cover image A River Lost: The Life and Death of the Columbia

A River Lost: The Life and Death of the Columbia

Blaine Harden. W. W. Norton & Company, $25 (0pp) ISBN 978-0-393-03936-8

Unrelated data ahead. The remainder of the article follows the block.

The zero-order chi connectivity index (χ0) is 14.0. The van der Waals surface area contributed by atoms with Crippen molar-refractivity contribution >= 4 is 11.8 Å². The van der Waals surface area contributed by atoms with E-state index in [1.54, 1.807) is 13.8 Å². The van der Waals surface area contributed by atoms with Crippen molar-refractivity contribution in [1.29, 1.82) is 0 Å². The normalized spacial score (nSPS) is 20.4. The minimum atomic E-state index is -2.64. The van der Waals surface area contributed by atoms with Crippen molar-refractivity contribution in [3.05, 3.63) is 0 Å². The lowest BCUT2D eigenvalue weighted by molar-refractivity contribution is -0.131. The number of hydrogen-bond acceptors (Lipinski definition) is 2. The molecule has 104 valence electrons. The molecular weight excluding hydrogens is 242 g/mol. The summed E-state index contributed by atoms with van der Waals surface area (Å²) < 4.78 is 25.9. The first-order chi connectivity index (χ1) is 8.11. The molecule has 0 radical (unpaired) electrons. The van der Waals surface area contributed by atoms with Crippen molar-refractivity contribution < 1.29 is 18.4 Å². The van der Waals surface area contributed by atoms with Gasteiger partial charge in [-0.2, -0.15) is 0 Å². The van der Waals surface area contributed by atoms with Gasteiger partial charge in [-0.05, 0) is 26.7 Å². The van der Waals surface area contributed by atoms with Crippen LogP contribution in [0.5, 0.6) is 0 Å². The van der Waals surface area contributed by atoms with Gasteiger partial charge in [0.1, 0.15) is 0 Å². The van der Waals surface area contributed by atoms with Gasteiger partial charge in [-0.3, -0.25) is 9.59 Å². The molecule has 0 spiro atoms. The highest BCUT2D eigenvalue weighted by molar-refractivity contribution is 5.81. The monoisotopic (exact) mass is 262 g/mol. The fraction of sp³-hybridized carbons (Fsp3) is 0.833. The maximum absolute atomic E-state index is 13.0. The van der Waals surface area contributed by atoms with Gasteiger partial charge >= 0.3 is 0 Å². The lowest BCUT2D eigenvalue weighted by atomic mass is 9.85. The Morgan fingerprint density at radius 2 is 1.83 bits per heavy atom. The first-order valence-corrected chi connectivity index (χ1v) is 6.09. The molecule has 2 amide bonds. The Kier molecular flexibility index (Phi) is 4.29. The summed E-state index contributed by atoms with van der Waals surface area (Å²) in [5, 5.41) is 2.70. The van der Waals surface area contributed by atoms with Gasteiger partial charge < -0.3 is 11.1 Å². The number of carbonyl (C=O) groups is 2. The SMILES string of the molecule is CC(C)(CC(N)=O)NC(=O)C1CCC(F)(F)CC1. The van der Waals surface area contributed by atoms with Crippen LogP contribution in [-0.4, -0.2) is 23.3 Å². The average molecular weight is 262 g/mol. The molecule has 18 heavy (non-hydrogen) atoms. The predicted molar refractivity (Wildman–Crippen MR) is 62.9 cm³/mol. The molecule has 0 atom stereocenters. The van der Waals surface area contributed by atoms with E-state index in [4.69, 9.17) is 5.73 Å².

Although shorter than the Mississippi, the Columbia River, on the border between Washington and Oregon, is many times more powerful. Its energy comes from its steepness--it falls twice as far as the Mississippi in half the distance, and is what so attracted government engineers interested in producing hydroelectric power. Numerous dams, including Grand Coulee, ""larger than any structure ever built in world history,"" transformed the river into a huge, navigable lake making Lewiston, Idaho, an unlikely seaport. ""The river was killed more than sixty years ago and was reborn as plumbing."" Washington Post journalist Harden goes back to his boyhood home (Moses Lake, Wash.) and examines the changes--sociological, environmental, economic and aesthetic--that the taming of this great river wrought. His wonderful account touches on the destruction of Native American cultures dependent on the river and its salmon, and on the near extinction of the salmon themselves. Also fairly portrayed are the people and industries currently dependent on both the managed river and massive government subsidies: the nuclear industry, commercial barge traffic and desert farmers irrigating with the river's water. Harden provides a sensitive and thoughtful examination of a complex situation. (May)